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After 3 months, Bassem Youssef back on Egyptian TV - ASHARQ AL-AWSAT English Archive
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A file picture taken on May 15, 2013, shows Egyptian satirist and television host Bassem Youssef gesturing during the annual Arab Media Forum in Dubai. (AFP PHOTO/KARIM SAHIB)

A file picture taken on May 15, 2013, shows Egyptian satirist and television host Bassem Youssef gesturing during the annual Arab Media Forum in Dubai. (AFP PHOTO/KARIM SAHIB)

London, Asharq Al-Awsat—Following a three-month hiatus, Bassem Youssef and his satirical Al-Barnameg program returned to Egyptian screens on Friday evening, with the controversial TV host taking aim at the state of Sisi-mania that has gripped post-Mursi Egypt.

The first episode of A Al-Barnameg’s third season began with Youssef poking fun at MBC Masr, the privately owned satellite channel that rescued his show after it had been suspected by CBC TV over editorial differences. Youssef demonstrated that he has not lost his eye for satire during his enforced absence from Egypt’s airwaves, gently making fun of MBC Director Ali Jaber, who was in the audience.

The Egyptian satirist spent a large portion of the show discussing the crisis that led to Al-Barnameg’s cancellation in November, penning letters to prominent Egyptian media personalities who criticized him and his brand of satirical comedy and despairing of the lack of logic on the Egyptian media scene. He ended the segment by penning a letter to logic, asking, “Dear Logic, Where are you, man? Shouldn’t you come? Actually, maybe it’s better if you don’t; if you were here you would be driven around the bend. People can’t take jokes and are not accepting logic. Farewell, logic . . . We’ll miss you.”

Youssef promised to continue his satirical take on the week’s news. “It’s not right that we should stop and flee at the first challenge; we will continue, and we will say everything that we want to say, and we won’t fear anyone,” he said in response to the controversy surrounding his show.

But as the unmistakable profile of Egypt’s popular defense minister, Field Marshall Abdel-Fattah El-Sisi, appeared behind him to wild applause, he changed tack, saying: “It’s better we don’t say anything about certain figures . . . That’s not fear, that’s respect.” Tongue-in-cheek, he agreed that there is no longer any need for political satire in Egypt because “the world is stable and everything is stable in the country.”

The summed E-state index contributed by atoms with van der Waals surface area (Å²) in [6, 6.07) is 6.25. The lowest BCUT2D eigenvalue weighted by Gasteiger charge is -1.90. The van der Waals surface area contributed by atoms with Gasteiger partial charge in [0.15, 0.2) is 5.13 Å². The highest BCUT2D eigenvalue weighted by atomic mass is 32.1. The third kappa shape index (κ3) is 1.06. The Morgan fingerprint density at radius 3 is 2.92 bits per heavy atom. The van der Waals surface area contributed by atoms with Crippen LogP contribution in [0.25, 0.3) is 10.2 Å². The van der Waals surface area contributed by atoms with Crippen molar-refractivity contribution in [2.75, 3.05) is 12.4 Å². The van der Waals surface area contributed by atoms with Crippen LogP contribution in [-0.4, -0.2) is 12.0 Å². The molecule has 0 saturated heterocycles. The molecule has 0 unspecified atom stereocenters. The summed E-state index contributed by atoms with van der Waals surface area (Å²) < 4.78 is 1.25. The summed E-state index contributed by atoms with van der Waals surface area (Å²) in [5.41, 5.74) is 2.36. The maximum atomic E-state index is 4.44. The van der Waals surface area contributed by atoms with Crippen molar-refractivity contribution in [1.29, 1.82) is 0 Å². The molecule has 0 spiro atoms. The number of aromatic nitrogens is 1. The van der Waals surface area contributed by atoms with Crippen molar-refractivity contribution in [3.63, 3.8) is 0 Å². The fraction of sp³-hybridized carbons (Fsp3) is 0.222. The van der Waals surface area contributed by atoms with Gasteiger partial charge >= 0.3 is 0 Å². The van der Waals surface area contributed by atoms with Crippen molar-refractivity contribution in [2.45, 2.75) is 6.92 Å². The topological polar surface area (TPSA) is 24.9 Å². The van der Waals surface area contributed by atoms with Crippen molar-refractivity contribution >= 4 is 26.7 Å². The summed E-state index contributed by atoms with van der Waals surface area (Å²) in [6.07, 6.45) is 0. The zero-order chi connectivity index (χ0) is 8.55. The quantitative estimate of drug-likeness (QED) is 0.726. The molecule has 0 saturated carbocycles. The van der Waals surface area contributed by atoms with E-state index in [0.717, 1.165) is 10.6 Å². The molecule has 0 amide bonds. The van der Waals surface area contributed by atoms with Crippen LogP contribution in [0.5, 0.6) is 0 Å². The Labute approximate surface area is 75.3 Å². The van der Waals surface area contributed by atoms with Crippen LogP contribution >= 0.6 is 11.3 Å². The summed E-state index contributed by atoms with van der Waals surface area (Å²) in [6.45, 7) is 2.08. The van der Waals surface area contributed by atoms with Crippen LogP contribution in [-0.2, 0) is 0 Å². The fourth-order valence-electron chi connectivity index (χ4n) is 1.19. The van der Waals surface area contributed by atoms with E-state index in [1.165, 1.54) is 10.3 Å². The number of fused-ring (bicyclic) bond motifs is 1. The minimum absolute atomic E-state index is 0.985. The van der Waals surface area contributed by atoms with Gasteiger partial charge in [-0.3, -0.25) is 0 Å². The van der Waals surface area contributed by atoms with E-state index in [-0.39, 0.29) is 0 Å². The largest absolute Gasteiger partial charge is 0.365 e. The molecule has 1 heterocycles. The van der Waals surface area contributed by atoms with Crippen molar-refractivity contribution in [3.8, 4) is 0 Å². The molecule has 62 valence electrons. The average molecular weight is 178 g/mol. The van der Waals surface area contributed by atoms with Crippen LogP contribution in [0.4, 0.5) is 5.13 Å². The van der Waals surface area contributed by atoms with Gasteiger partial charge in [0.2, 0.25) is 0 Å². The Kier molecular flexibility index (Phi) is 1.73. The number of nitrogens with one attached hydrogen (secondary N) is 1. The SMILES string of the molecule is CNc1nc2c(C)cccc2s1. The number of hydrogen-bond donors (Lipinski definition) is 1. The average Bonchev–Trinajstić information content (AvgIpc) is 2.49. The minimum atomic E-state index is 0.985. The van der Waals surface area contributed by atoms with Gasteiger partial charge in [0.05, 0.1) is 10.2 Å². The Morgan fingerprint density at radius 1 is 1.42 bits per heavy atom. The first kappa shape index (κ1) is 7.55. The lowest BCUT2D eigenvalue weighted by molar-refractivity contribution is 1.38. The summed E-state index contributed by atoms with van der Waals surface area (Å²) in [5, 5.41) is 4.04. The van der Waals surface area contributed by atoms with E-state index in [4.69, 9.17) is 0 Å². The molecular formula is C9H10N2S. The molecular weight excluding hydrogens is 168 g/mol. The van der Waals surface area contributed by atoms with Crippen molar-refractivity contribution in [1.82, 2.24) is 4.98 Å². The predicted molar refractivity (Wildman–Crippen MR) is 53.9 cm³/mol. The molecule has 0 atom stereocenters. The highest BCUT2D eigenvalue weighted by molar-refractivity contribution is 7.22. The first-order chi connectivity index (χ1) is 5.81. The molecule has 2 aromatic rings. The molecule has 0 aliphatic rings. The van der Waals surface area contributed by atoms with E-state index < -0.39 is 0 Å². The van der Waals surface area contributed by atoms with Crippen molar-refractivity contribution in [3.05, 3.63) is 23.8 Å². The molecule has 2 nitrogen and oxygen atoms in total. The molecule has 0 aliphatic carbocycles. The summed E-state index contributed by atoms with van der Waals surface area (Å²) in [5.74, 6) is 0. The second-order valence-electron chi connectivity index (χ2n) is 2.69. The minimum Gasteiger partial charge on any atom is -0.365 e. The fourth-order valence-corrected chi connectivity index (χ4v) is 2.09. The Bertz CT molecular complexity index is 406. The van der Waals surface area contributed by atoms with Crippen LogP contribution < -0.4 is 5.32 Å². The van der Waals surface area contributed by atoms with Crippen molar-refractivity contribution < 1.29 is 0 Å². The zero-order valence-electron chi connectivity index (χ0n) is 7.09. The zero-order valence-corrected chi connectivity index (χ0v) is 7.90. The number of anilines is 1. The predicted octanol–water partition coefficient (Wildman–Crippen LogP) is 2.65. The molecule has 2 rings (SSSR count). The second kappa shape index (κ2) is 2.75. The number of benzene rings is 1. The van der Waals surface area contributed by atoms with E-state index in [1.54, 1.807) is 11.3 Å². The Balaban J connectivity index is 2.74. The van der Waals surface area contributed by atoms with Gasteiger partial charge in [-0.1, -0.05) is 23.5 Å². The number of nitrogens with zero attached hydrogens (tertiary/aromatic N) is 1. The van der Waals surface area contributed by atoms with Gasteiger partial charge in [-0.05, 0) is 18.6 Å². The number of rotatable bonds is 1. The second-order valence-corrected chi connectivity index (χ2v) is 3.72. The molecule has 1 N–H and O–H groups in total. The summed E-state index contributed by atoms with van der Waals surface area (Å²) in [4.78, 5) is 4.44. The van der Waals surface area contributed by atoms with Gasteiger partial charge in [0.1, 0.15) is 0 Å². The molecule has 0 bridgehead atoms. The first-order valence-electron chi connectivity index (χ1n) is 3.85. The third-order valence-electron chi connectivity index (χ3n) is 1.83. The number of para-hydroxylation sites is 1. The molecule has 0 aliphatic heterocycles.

Youssef’s co-presenters took over the middle part of the program, silencing the host’s political talk and beseeching him to allow them to “earn a living.” They launched their own Wheel of Fortune-inspired mini-Al-Barnameg show, “The Al-Barnameg that has nothing to do with politics and will talk about anything else so that our livelihoods aren’t frozen and the lives of those who disappoint you aren’t destroyed . . . with Bassem Youssef.”

The mini-game show included topics for discussion as diverse as medicine, fashion and cooking, but all ended with talk of Sisi, satirizing Egypt’s present state of Sisi-mania. The segment included clips of television cooking show’s demonstrating how to bake a cake for Sisi’s birthday to so-called medical professionals advising Egyptians that watching Sisi can help them lose weight as his sheer charisma is enough to make them forget about eating and drinking.

The show culminated with Youssef pointing a gun at his own head in despair at the state of Sisi-mania, saying: “We tried to talk about other things but it didn’t work out . . . He [Sisi] is everywhere. So why shouldn’t we talk? It’s not as if a television program can overthrow a country or destroy someone’s prestige with just a few jokes. If today we don’t talk about one thing, then tomorrow you won’t talk about the next thing, and so on.”

The latest episode of Al-Barnameg had more than 200,000 views on YouTube less than twelve hours after being posted, with the comments section inundated with messages of support and praise.

Twitter reacted ambivalently to Youssef’s return, with many welcoming the show back while others criticized its return fearing that the fragile political situation in the country may not be able to handle Youssef’s controversial brand of satire.